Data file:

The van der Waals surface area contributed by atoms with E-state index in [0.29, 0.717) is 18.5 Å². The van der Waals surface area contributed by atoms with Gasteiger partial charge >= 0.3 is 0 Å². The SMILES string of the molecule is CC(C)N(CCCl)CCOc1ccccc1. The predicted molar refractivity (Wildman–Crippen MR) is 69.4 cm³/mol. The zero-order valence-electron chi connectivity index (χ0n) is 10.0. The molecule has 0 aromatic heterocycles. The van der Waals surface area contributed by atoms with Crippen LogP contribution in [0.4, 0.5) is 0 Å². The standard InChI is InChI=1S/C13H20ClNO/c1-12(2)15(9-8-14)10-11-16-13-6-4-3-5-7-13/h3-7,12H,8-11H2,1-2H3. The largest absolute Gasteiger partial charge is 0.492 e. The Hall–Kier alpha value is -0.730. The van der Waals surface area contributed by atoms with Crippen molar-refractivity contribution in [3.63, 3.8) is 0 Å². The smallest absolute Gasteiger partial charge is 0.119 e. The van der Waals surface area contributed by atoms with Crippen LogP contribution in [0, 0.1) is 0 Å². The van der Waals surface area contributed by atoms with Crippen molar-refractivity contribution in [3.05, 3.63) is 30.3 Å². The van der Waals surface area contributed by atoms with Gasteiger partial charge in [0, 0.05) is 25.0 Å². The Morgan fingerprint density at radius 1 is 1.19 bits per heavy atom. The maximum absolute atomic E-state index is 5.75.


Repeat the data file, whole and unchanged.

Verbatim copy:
The van der Waals surface area contributed by atoms with E-state index in [0.29, 0.717) is 18.5 Å². The van der Waals surface area contributed by atoms with Gasteiger partial charge >= 0.3 is 0 Å². The SMILES string of the molecule is CC(C)N(CCCl)CCOc1ccccc1. The predicted molar refractivity (Wildman–Crippen MR) is 69.4 cm³/mol. The zero-order valence-electron chi connectivity index (χ0n) is 10.0. The molecule has 0 aromatic heterocycles. The van der Waals surface area contributed by atoms with Crippen LogP contribution in [0.4, 0.5) is 0 Å². The standard InChI is InChI=1S/C13H20ClNO/c1-12(2)15(9-8-14)10-11-16-13-6-4-3-5-7-13/h3-7,12H,8-11H2,1-2H3. The largest absolute Gasteiger partial charge is 0.492 e. The Hall–Kier alpha value is -0.730. The van der Waals surface area contributed by atoms with Crippen molar-refractivity contribution in [3.63, 3.8) is 0 Å². The smallest absolute Gasteiger partial charge is 0.119 e. The van der Waals surface area contributed by atoms with Crippen LogP contribution in [0, 0.1) is 0 Å². The van der Waals surface area contributed by atoms with Crippen molar-refractivity contribution in [3.05, 3.63) is 30.3 Å². The van der Waals surface area contributed by atoms with Gasteiger partial charge in [0, 0.05) is 25.0 Å². The Morgan fingerprint density at radius 1 is 1.19 bits per heavy atom. The maximum absolute atomic E-state index is 5.75.